In 2015, while promoting the then-upcoming Star Wars: Episode VII – The Force Awakens, Fisher sat down for a taped interview with Good Morning America’s Amy Robach. By the time Fisher was done with her segment, both Robach and the entire GMA crew were in stitches.
“I'm a female in Hollywood over the age of, let's say 40, and then, we could also say 50,” Fisher said when Robach asked whether it was hard to convince her to play Leia again. “You don't have to ask yourself if you want to work at that age.”
She also deftly flipped the script when Robach asked her about losing weight for The Force Awakens: "I did lose weight, and I think it's a stupid conversation. But you're so thin! Let's talk about it. How do you keep that going on? Do you exercise every day?”
And then of course there was the aforementioned Gary the dog, who made the perfect comic prop by letting his tongue flop out of his mouth and almost falling asleep during the interview.
Her brilliant repartee with Charlie Rose in 1994
In a 20-minute interview pegged to the release of her 1994 novel Delusions of Grandma, Fisher dives in deep with Charlie Rose on the topics of marriage, family, and art. She talks about her work as a script doctor, muses on why drugs appealed to her and the nature of addiction, jokes about how she had a baby at age 35 because “it was the law,” and at one point asks Rose if he’ll have a “trial marriage” to her on the air for the sake of deepening the conversation.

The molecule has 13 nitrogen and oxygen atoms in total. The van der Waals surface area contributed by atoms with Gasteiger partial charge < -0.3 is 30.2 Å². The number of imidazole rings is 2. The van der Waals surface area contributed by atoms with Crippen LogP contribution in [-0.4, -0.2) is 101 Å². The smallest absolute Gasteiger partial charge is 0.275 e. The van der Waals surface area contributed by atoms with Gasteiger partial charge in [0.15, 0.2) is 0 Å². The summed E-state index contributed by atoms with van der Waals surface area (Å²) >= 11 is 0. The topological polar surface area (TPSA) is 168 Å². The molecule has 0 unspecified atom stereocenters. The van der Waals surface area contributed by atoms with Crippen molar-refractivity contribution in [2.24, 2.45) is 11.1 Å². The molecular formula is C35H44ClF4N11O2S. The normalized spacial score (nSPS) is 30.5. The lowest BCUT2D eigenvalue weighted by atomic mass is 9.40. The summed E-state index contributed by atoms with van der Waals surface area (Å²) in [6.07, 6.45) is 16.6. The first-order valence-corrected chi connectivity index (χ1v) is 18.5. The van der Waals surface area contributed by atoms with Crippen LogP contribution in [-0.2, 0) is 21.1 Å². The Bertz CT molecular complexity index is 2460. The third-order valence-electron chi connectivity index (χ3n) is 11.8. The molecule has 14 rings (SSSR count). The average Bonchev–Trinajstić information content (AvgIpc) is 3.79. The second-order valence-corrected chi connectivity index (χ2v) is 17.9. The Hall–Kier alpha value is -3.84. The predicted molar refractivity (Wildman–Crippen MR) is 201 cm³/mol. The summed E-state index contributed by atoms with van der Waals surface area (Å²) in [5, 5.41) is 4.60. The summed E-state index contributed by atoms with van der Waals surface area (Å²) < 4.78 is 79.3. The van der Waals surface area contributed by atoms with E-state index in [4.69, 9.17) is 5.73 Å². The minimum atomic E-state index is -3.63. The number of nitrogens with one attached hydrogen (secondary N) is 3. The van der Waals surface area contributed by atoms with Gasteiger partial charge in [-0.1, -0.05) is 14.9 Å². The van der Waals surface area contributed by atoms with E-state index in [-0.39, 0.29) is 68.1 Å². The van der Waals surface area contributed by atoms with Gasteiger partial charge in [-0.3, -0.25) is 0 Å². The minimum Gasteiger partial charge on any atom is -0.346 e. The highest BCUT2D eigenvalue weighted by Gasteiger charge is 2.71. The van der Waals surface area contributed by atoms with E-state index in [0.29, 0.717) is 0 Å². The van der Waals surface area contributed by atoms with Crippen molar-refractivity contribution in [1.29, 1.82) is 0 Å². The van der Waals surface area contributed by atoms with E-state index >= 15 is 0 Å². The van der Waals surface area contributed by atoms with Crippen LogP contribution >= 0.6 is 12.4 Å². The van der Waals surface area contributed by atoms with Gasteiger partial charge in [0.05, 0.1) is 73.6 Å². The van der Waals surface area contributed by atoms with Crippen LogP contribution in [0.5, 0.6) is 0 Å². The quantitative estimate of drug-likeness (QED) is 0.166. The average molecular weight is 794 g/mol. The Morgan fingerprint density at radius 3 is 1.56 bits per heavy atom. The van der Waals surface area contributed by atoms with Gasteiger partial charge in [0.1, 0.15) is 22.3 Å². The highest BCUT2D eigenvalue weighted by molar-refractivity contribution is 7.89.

There are witty exchanges like this:
ROSE: Serious question. Do you think marriage ruins good relationships?
FISHER: I think all of it is individual. I think probably for me, because it's a high concept, marriage. If you are looking at a person that you consider your girlfriend —
ROSE: What's a high-concept marriage?
FISHER: — you're looking at your girlfriend. How you expect your girlfriend to behave is perhaps far different than how you expect your wife to behave.
ROSE: Why do you think that is?
FISHER: You ask your mother.
And there are plenty of moving insights. “I’m very powerful about my weaknesses,” Fisher says.
Her semi-autobiographical book/film, Postcards from the Edge